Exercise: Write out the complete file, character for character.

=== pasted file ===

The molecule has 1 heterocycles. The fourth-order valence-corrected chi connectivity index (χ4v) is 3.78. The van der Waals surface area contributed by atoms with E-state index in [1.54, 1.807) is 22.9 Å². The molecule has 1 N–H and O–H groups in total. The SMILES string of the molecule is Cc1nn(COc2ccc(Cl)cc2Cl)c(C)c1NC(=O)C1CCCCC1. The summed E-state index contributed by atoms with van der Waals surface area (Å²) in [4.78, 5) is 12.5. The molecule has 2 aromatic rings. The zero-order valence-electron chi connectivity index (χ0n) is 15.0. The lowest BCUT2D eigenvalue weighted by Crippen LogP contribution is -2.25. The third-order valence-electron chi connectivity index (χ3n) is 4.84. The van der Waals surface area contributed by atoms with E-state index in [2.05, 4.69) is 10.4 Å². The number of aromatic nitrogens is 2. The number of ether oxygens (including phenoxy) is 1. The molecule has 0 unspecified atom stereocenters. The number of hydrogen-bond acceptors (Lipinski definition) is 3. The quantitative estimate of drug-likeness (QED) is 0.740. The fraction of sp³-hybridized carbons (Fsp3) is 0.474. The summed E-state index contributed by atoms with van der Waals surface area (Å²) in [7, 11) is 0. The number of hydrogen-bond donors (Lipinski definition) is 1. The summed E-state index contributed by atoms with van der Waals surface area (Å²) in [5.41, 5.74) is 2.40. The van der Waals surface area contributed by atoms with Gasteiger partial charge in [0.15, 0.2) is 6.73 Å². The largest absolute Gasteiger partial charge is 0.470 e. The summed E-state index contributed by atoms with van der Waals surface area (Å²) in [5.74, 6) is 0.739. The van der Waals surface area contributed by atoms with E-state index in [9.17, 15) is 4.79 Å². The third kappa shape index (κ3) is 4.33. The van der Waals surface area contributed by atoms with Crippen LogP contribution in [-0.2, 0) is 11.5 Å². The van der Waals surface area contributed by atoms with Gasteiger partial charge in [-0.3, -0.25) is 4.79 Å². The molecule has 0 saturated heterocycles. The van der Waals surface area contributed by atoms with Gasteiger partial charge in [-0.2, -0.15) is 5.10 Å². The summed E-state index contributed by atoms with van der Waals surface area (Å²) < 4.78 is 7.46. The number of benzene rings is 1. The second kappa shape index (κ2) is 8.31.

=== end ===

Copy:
The molecule has 1 heterocycles. The fourth-order valence-corrected chi connectivity index (χ4v) is 3.78. The van der Waals surface area contributed by atoms with E-state index in [1.54, 1.807) is 22.9 Å². The molecule has 1 N–H and O–H groups in total. The SMILES string of the molecule is Cc1nn(COc2ccc(Cl)cc2Cl)c(C)c1NC(=O)C1CCCCC1. The summed E-state index contributed by atoms with van der Waals surface area (Å²) in [4.78, 5) is 12.5. The molecule has 2 aromatic rings. The zero-order valence-electron chi connectivity index (χ0n) is 15.0. The lowest BCUT2D eigenvalue weighted by Crippen LogP contribution is -2.25. The third-order valence-electron chi connectivity index (χ3n) is 4.84. The van der Waals surface area contributed by atoms with E-state index in [2.05, 4.69) is 10.4 Å². The number of aromatic nitrogens is 2. The number of ether oxygens (including phenoxy) is 1. The molecule has 0 unspecified atom stereocenters. The number of hydrogen-bond acceptors (Lipinski definition) is 3. The quantitative estimate of drug-likeness (QED) is 0.740. The fraction of sp³-hybridized carbons (Fsp3) is 0.474. The summed E-state index contributed by atoms with van der Waals surface area (Å²) in [7, 11) is 0. The number of hydrogen-bond donors (Lipinski definition) is 1. The summed E-state index contributed by atoms with van der Waals surface area (Å²) in [5.41, 5.74) is 2.40. The van der Waals surface area contributed by atoms with Gasteiger partial charge in [0.15, 0.2) is 6.73 Å². The largest absolute Gasteiger partial charge is 0.470 e. The summed E-state index contributed by atoms with van der Waals surface area (Å²) in [5.74, 6) is 0.739. The van der Waals surface area contributed by atoms with E-state index in [9.17, 15) is 4.79 Å². The third kappa shape index (κ3) is 4.33. The van der Waals surface area contributed by atoms with Crippen LogP contribution in [-0.2, 0) is 11.5 Å². The van der Waals surface area contributed by atoms with Gasteiger partial charge in [-0.3, -0.25) is 4.79 Å². The molecule has 0 saturated heterocycles. The van der Waals surface area contributed by atoms with Gasteiger partial charge in [-0.2, -0.15) is 5.10 Å². The summed E-state index contributed by atoms with van der Waals surface area (Å²) < 4.78 is 7.46. The number of benzene rings is 1. The second kappa shape index (κ2) is 8.31.